# Concept of FACT0RN!

In 2009, Satoshi Nakamoto introduced Bitcoin as the first blockchain technology governed by three principles: security, transparency and immutability (unable to change once finalized). The Bitcoin blockchain secures the network and adheres to these principles through the process of hashing, which takes the transaction data to generate a unique 256-bit hash value.

Hashing is not an easy process; a miner attempted nearly 2.9 billion hash combinations to secure Bitcoin block number 775,771. The process of generating the hash acceptable by the network is an extremely energy intensive endeavor, and as such, the network is secured by the Proof of Work (PoW).

High energy costs of maintaining the Bitcoin network means that it faces scalability issues, which has given rise to hundreds of newer blockchains — known as Layer 1 blockchains — that aim to solve the scalability issue. Additionally, the hashing of input data on the Bitcoin network is not applicable for many other real life applications. The energy use in generating these blocks have raised legitimate questions about the cost benefits of using hashing as the “Work” to secure blockchains.

### Enter FACT0RN

None of the research that has resulted in the advancement of these Layer 1 architectures have much practical application other than just securing the ledger for their respective blockchains.

This has led to the development of the FACT0RN blockchain.

FACT0RN aims to be the blockchain that adheres to the fundamental principles of Bitcoin, but also provide advancements in real-world applications. Like Bitcoin, transactions in the FACT0RN blockchain are secured by the Proof of Work consensus. However, unlike Bitcoin’s hashing as the means of work, FACT0RN uses integer factoring, which is of great importance to areas of security, cryptography and mathematics research.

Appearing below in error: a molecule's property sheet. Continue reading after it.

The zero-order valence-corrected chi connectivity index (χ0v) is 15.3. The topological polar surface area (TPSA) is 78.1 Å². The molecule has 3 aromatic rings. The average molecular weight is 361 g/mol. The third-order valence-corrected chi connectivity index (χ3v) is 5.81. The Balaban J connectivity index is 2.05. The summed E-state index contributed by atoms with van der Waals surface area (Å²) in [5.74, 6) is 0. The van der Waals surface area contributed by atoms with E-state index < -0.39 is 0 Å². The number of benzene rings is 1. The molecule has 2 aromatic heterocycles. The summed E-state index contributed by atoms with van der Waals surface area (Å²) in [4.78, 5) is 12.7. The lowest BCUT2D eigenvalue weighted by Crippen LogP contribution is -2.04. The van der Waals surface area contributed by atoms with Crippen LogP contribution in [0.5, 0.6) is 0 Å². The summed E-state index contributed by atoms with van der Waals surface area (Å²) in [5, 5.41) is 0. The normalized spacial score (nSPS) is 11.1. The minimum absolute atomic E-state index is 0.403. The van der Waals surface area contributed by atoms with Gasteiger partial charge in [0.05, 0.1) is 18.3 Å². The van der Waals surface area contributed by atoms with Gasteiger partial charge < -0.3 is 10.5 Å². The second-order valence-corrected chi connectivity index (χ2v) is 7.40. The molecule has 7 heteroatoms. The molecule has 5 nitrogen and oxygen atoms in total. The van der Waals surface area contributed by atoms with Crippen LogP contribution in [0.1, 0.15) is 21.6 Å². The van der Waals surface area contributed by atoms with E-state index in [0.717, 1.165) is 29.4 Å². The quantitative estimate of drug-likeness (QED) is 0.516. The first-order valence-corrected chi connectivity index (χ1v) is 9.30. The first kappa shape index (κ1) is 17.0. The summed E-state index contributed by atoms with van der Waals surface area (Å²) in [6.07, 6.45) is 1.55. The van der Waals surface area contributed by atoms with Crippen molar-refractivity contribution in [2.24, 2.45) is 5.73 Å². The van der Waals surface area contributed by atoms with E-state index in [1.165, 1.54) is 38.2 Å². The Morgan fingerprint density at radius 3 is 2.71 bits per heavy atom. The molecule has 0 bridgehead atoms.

FACT0RN uses integer factoring to secure the network through Proof of Work, unlike Bitcoin, which uses hashing of block data.

The FACT0RN blockchain’s development is funded in its entirety by the Coinbase Crypto Community Fund, and the recipient of the fund: Escanor Liones. FACT0RN also has a group of volunteer developers and support staff to help support the project.

### The FACT0RN challenge

Factoring small integers is easy. In fact, school children all around the world learn about factorization and factor small integers with relative ease; however, it gets exponentially more difficult to factor large integers. This is why there are now several communities, mathematical enthusiasts, research and security programs dedicated to factoring integers. One such program, the Cunningham Project, dedicated to factoring integers has been running for nearly a century, and still going strong!

These research programs are continuously developing new, powerful algorithms to factor large bit integers. These communities also run bounties to factor large integers with substantial cash prizes for those that crack the factorization challenge. An RSA factoring challenge that ran over 15 years starting from 1991 awarded regular cash prizes on integers being factored. During that time, the largest prize of $20,000 went to an individual who factored an RSA-640 number, which is 193-digit number.

In comparison, blockchains use RSA-2048 numbers (617 decimal digits) whose encryption would take an ordinary computer 300 trillion years to break. With rapid advancement in technology, the encryption will be broken sooner, but not so soon that we would likely see it in our lifetime.

The FACT0RN blockchain aims to keep alive the long tradition of factoring by allowing communities to submit integers to be solved by factoring, and offering financial incentives to miners who would not normally care about factoring. The project brings communities from cryptography, mathematics, blockchain and finance to create the 21st century version of the RSA Challenge. In doing so, FACT0RN has the noble ambition of attracting investments into mathematical research.

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